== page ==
The installation of its preferred chair at the head of the most senior select committee represents poor governanceby Brigid Fowler / May 22, 2020 / Leave a comment
In getting the House of Commons to appoint Bernard Jenkin as chair of the parliament’s most senior committee this week, the government has ignored or forgotten that “Just because you can, doesn’t mean you should.” On 20th May, against the expressed wishes of opposition parties and some of its own backbenchers, it got the House to back its motion naming Jenkin to chair the Liaison Committee, which has functions encompassing House business, the select committee system and scrutiny of the prime minister, and which otherwise comprises select committee chairs.
The government’s move is a retrograde one that violates the principle that the scrutinised should not choose the scrutineer. It runs counter to the spirit and practice of reforms strengthening the select committee system over the last decade; and it confirms that, after the Brexit-related upheavals of 2017-19, constitutional and procedural questions around the scope of what the government can and should do with the House of Commons remain very much live.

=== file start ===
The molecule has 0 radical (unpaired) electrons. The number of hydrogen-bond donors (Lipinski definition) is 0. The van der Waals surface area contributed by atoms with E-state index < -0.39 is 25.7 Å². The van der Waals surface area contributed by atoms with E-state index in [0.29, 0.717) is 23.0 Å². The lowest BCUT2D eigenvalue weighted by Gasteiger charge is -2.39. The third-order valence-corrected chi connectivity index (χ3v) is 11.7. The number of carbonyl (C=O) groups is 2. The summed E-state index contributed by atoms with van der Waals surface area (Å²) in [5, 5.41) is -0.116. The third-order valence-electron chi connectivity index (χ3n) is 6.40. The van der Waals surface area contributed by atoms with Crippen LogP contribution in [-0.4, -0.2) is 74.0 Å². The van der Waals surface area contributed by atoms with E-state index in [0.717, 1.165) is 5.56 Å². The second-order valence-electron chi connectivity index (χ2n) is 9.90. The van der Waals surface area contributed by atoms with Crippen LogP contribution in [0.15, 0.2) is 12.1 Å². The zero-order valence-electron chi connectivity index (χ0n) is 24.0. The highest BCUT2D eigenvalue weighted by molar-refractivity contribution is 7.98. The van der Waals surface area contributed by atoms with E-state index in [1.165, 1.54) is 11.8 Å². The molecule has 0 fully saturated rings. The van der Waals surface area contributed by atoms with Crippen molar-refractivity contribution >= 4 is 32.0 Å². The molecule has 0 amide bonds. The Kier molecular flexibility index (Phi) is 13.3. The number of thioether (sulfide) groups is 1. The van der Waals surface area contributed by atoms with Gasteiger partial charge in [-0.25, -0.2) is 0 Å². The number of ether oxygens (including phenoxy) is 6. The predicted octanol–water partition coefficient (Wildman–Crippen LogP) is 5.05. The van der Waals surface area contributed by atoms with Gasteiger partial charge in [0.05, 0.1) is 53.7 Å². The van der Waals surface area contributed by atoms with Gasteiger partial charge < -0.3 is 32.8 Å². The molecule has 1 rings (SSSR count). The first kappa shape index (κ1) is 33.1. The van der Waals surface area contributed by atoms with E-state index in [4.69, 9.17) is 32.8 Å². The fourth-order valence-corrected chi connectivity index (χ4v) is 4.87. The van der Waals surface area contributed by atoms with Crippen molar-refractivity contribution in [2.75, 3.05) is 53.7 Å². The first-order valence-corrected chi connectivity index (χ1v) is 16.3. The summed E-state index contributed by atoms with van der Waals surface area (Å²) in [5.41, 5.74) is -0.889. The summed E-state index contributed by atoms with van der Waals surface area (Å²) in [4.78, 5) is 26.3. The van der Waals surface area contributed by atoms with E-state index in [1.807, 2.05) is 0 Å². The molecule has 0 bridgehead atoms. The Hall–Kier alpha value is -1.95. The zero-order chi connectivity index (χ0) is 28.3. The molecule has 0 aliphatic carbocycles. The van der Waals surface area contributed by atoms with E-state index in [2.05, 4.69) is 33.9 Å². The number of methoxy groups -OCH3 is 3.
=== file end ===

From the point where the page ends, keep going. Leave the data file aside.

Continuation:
The problems with the government’s Liaison Committee appointment motion this week were partly of substance and partly of process.
The government’s motion rolled together two distinct issues: whether the Liaison Committee chair should be a “full-time” figure not simultaneously chairing a regular select committee or a “double-hatted” one holding the position on top of a regular select committee chairmanship; and the process by which the chair should be appointed.
In naming Jenkin, the government’s motion reverted to the pre-2010 practice of having a full-time chair. Having lost January’s election for the Defence Committee chairmanship to Tobias Ellwood, Jenkin is not the chair of any other Commons select committee. Given the scope of the Liaison Committee chair role, the ever-increasing workloads of all select committee chairs and the potential for conflicts of interest to arise for a Liaison Committee chair who is double-hatted, there are good grounds for again making the Liaison Committee chair a full-time position.
However, in naming the chair (in the motion that the House must anyway pass to appoint the committee’s members), the government overturned all precedent—whereby the committee has formally chosen its chair itself. This was what caused the government’s move to be blocked when it first tried in March, and what an amendment from…